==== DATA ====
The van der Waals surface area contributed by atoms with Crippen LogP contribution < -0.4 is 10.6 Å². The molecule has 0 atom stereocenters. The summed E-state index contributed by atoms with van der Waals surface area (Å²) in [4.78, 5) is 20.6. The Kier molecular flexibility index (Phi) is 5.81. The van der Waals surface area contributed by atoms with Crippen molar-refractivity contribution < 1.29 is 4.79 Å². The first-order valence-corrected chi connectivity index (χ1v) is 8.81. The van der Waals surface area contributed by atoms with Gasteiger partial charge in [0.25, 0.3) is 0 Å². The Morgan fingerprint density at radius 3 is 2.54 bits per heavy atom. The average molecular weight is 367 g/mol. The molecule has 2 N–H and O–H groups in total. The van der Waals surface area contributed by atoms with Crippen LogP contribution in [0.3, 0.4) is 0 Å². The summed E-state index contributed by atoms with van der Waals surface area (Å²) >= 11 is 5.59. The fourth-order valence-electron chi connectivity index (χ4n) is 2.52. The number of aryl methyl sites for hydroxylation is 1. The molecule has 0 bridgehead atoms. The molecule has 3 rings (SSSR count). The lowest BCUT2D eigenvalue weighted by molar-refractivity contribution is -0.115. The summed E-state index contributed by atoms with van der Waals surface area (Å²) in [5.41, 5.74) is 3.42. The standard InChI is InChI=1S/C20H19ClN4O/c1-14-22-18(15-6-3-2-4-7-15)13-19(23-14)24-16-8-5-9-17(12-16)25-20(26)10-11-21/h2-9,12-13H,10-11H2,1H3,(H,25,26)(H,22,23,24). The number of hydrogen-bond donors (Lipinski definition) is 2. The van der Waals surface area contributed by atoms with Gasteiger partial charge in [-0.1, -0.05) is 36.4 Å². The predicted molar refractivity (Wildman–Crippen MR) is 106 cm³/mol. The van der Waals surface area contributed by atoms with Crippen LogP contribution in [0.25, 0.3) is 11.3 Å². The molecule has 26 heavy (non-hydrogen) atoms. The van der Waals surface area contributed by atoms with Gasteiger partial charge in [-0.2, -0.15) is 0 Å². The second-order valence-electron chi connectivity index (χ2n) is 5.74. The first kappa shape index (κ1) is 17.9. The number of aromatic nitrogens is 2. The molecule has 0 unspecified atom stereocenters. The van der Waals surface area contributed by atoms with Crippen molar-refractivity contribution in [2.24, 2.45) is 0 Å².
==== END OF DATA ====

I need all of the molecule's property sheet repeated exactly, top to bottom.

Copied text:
The van der Waals surface area contributed by atoms with Crippen LogP contribution < -0.4 is 10.6 Å². The molecule has 0 atom stereocenters. The summed E-state index contributed by atoms with van der Waals surface area (Å²) in [4.78, 5) is 20.6. The Kier molecular flexibility index (Phi) is 5.81. The van der Waals surface area contributed by atoms with Crippen molar-refractivity contribution < 1.29 is 4.79 Å². The first-order valence-corrected chi connectivity index (χ1v) is 8.81. The van der Waals surface area contributed by atoms with Gasteiger partial charge in [0.25, 0.3) is 0 Å². The Morgan fingerprint density at radius 3 is 2.54 bits per heavy atom. The average molecular weight is 367 g/mol. The molecule has 2 N–H and O–H groups in total. The van der Waals surface area contributed by atoms with Crippen LogP contribution in [0.3, 0.4) is 0 Å². The summed E-state index contributed by atoms with van der Waals surface area (Å²) >= 11 is 5.59. The fourth-order valence-electron chi connectivity index (χ4n) is 2.52. The number of aryl methyl sites for hydroxylation is 1. The molecule has 0 bridgehead atoms. The molecule has 3 rings (SSSR count). The lowest BCUT2D eigenvalue weighted by molar-refractivity contribution is -0.115. The summed E-state index contributed by atoms with van der Waals surface area (Å²) in [5.41, 5.74) is 3.42. The standard InChI is InChI=1S/C20H19ClN4O/c1-14-22-18(15-6-3-2-4-7-15)13-19(23-14)24-16-8-5-9-17(12-16)25-20(26)10-11-21/h2-9,12-13H,10-11H2,1H3,(H,25,26)(H,22,23,24). The number of hydrogen-bond donors (Lipinski definition) is 2. The van der Waals surface area contributed by atoms with Gasteiger partial charge in [-0.1, -0.05) is 36.4 Å². The predicted molar refractivity (Wildman–Crippen MR) is 106 cm³/mol. The van der Waals surface area contributed by atoms with Crippen LogP contribution in [0.25, 0.3) is 11.3 Å². The molecule has 26 heavy (non-hydrogen) atoms. The van der Waals surface area contributed by atoms with Gasteiger partial charge in [-0.2, -0.15) is 0 Å². The second-order valence-electron chi connectivity index (χ2n) is 5.74. The first kappa shape index (κ1) is 17.9. The number of aromatic nitrogens is 2. The molecule has 0 unspecified atom stereocenters. The van der Waals surface area contributed by atoms with Crippen molar-refractivity contribution in [2.24, 2.45) is 0 Å².